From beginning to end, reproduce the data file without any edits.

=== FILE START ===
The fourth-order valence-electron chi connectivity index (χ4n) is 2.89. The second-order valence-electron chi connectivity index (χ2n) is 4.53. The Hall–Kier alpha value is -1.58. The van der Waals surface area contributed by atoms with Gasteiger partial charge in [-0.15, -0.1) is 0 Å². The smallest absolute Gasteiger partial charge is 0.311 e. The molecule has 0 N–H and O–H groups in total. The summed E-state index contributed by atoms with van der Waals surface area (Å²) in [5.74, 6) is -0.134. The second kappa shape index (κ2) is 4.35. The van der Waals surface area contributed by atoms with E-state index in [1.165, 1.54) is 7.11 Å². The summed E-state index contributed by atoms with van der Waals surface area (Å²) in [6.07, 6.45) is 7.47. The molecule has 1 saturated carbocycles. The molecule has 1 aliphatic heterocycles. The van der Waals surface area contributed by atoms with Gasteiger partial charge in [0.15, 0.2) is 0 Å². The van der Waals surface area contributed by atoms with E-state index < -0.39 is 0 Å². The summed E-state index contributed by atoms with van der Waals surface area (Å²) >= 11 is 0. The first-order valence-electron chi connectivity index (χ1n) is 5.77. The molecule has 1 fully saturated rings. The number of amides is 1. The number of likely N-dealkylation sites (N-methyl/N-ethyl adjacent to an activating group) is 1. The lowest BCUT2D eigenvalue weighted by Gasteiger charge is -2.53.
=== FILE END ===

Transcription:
The fourth-order valence-electron chi connectivity index (χ4n) is 2.89. The second-order valence-electron chi connectivity index (χ2n) is 4.53. The Hall–Kier alpha value is -1.58. The van der Waals surface area contributed by atoms with Gasteiger partial charge in [-0.15, -0.1) is 0 Å². The smallest absolute Gasteiger partial charge is 0.311 e. The molecule has 0 N–H and O–H groups in total. The summed E-state index contributed by atoms with van der Waals surface area (Å²) in [5.74, 6) is -0.134. The second kappa shape index (κ2) is 4.35. The van der Waals surface area contributed by atoms with E-state index in [1.165, 1.54) is 7.11 Å². The summed E-state index contributed by atoms with van der Waals surface area (Å²) in [6.07, 6.45) is 7.47. The molecule has 1 saturated carbocycles. The molecule has 1 aliphatic heterocycles. The van der Waals surface area contributed by atoms with Gasteiger partial charge in [0.15, 0.2) is 0 Å². The van der Waals surface area contributed by atoms with E-state index < -0.39 is 0 Å². The summed E-state index contributed by atoms with van der Waals surface area (Å²) >= 11 is 0. The first-order valence-electron chi connectivity index (χ1n) is 5.77. The molecule has 1 fully saturated rings. The number of amides is 1. The number of likely N-dealkylation sites (N-methyl/N-ethyl adjacent to an activating group) is 1. The lowest BCUT2D eigenvalue weighted by Gasteiger charge is -2.53.